Holding out for something better to come around is one way to describe it. They're just not innovative anymore. They'll wait untill the EVF can't developed any further before they gathered enough guts to implement it.
Mh. I haven't seen an EVF so far where I said... this is it.


And yes, a big viewfinder is a big plus, but... it's a 1/2.3" sensor! Or a bit bigger for the latest Q. The only reason I can see for it to exist is the size, because if I were to get something even slightly bigger I'd want a bigger sensor. But maybe that's just me.


As for middle ground in terms of FF... maybe Pentax can surprise and impress me, but for me a K-5 is at the limit of what I am willing to carry. Absolute limit.


@ElJamoquio: I think what he meant was that if you were to try to keep the size as small as possible, reliability would take a hit. If not, well, the camera will end up bigger and heavier. The curtain needs to be bigger, the mirror needs to be, and so on, and thus motors need to be bigger/stronger too.

03-11-2014, 11:00 AM   #234
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QuoteOriginally posted by froeschle Quote
The "green button" is not really working properly as has been shown.
In my experience the optical preview lever does work properly. I have no real idea whether while the OPL actually closes the aperture and meters reality vs. the Green Button merely emulating the same (which would be a challenge since the elctronics cannot know which lens is actually mounted), but I have excellent results with K lenses metering with the Optical Preview Lever.
03-11-2014, 12:57 PM   #235
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QuoteOriginally posted by froeschle Quote
Most of the world's population does not care about DSLRs.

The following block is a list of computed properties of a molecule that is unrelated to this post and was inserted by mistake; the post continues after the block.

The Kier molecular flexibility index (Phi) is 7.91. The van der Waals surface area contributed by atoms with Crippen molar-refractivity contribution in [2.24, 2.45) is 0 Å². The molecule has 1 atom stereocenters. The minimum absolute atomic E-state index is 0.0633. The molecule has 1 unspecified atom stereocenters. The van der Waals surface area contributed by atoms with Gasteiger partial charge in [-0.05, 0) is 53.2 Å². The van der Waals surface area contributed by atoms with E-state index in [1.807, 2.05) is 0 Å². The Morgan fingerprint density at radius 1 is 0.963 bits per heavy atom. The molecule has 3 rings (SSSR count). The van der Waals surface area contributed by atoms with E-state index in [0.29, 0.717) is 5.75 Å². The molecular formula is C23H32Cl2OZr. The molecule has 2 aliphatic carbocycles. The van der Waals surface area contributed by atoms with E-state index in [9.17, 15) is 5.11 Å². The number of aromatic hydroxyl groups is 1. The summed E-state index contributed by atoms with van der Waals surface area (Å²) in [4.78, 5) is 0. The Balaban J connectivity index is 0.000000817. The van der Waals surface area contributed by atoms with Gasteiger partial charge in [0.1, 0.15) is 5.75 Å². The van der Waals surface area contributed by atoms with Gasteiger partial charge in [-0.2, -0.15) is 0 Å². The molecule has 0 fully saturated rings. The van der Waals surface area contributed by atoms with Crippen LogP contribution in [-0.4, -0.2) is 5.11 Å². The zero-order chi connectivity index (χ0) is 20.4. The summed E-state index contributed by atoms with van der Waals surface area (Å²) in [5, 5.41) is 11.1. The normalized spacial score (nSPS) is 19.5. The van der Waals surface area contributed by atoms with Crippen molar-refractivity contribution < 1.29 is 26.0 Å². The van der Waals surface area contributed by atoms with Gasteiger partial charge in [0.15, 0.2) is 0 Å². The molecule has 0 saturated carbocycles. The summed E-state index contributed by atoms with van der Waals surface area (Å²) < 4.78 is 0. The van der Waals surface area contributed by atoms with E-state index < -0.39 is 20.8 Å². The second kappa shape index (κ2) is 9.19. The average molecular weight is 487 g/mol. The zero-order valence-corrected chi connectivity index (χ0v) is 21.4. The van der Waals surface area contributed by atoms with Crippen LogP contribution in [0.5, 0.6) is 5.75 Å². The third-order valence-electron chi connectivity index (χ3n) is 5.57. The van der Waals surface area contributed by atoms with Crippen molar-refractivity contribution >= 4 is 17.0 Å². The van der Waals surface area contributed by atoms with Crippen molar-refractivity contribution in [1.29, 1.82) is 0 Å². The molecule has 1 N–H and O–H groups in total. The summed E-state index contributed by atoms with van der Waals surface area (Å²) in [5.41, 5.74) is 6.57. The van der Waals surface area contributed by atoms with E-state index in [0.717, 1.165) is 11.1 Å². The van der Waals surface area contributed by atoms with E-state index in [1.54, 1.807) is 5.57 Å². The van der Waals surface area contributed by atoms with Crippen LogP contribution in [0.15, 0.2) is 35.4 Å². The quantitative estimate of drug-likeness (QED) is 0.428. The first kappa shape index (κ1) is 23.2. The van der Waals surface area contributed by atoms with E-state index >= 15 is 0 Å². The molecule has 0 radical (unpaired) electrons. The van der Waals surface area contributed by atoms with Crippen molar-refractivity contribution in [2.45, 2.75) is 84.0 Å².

Nevertheless, Ricoh/Pentax builds such cameras .

Most of us also don't care about video options .

I do no care about live preview, video, internal flash, SDM/DC, WR, etc.
If that's the best you can do as an argument for an "uncrippled mount", then I want a beer dispenser in my camera. I get thirsty in the hots sun sometimes. After all Pentax includes video which I don't use, they should take that out and put in a beer dispenser... that's why Pentax is doomed.
What is it an uncrippled mount does again? Is that the thing that makes your viewfinder so dark you can't see? The only thing good about that was making sure you knew how to turn it off.
03-12-2014, 02:53 AM   #236
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QuoteQuote:
If that's the best you can do as an argument for an "uncrippled mount", then I want a beer dispenser in my camera. [...] What is it an uncrippled mount does again? Is that the thing that makes your viewfinder so dark you can't see?
I just wanted to show that the "I/we don't need it" argumentation is not a good one. As a final consequence, photography as a hobby would e.g. not exist or we would all be limited to pictures from mobile phones. The advantages of an uncrippled mount are e.g. discussed in the corresponding thread. And no, "the thing" does not influence the brightness of the viewfinder. The aperture coupler mechanically tells the body, by which amount the lens is stopped down. This information unfortunately is ignored by current Pentax DSLRs. Thus, you have to meter via the green button (which in contrast then darkens your viewfinder) if a lens is not set at the "A" position. See also: Features and operation of the crippled mount.
QuoteQuote:
In my experience the optical preview lever does work properly. I have no real idea whether while the OPL actually closes the aperture and meters reality vs. the Green Button merely emulating the same (which would be a challenge since the elctronics cannot know which lens is actually mounted), but I have excellent results with K lenses metering with the Optical Preview Lever.